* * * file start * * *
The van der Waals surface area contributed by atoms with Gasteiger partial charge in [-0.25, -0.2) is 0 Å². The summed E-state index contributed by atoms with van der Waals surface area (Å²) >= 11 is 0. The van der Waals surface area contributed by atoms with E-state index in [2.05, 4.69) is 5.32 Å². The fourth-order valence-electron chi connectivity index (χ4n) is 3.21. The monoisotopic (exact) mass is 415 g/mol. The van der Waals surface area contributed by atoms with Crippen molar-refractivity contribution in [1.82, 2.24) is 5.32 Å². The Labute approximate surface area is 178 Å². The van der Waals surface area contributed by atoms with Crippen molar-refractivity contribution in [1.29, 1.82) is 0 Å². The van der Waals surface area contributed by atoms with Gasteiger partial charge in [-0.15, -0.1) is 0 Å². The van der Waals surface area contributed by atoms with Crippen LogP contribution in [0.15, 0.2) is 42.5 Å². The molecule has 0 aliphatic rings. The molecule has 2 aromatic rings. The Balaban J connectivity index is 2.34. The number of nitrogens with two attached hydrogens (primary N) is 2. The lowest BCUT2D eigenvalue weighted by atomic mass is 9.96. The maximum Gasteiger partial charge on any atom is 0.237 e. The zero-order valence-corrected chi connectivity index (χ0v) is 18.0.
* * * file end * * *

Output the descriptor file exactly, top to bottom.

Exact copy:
The van der Waals surface area contributed by atoms with Gasteiger partial charge in [-0.25, -0.2) is 0 Å². The summed E-state index contributed by atoms with van der Waals surface area (Å²) >= 11 is 0. The van der Waals surface area contributed by atoms with E-state index in [2.05, 4.69) is 5.32 Å². The fourth-order valence-electron chi connectivity index (χ4n) is 3.21. The monoisotopic (exact) mass is 415 g/mol. The van der Waals surface area contributed by atoms with Crippen molar-refractivity contribution in [1.82, 2.24) is 5.32 Å². The Labute approximate surface area is 178 Å². The van der Waals surface area contributed by atoms with Crippen molar-refractivity contribution in [1.29, 1.82) is 0 Å². The van der Waals surface area contributed by atoms with Gasteiger partial charge in [-0.15, -0.1) is 0 Å². The van der Waals surface area contributed by atoms with Crippen LogP contribution in [0.15, 0.2) is 42.5 Å². The molecule has 0 aliphatic rings. The molecule has 2 aromatic rings. The Balaban J connectivity index is 2.34. The number of nitrogens with two attached hydrogens (primary N) is 2. The lowest BCUT2D eigenvalue weighted by atomic mass is 9.96. The maximum Gasteiger partial charge on any atom is 0.237 e. The zero-order valence-corrected chi connectivity index (χ0v) is 18.0.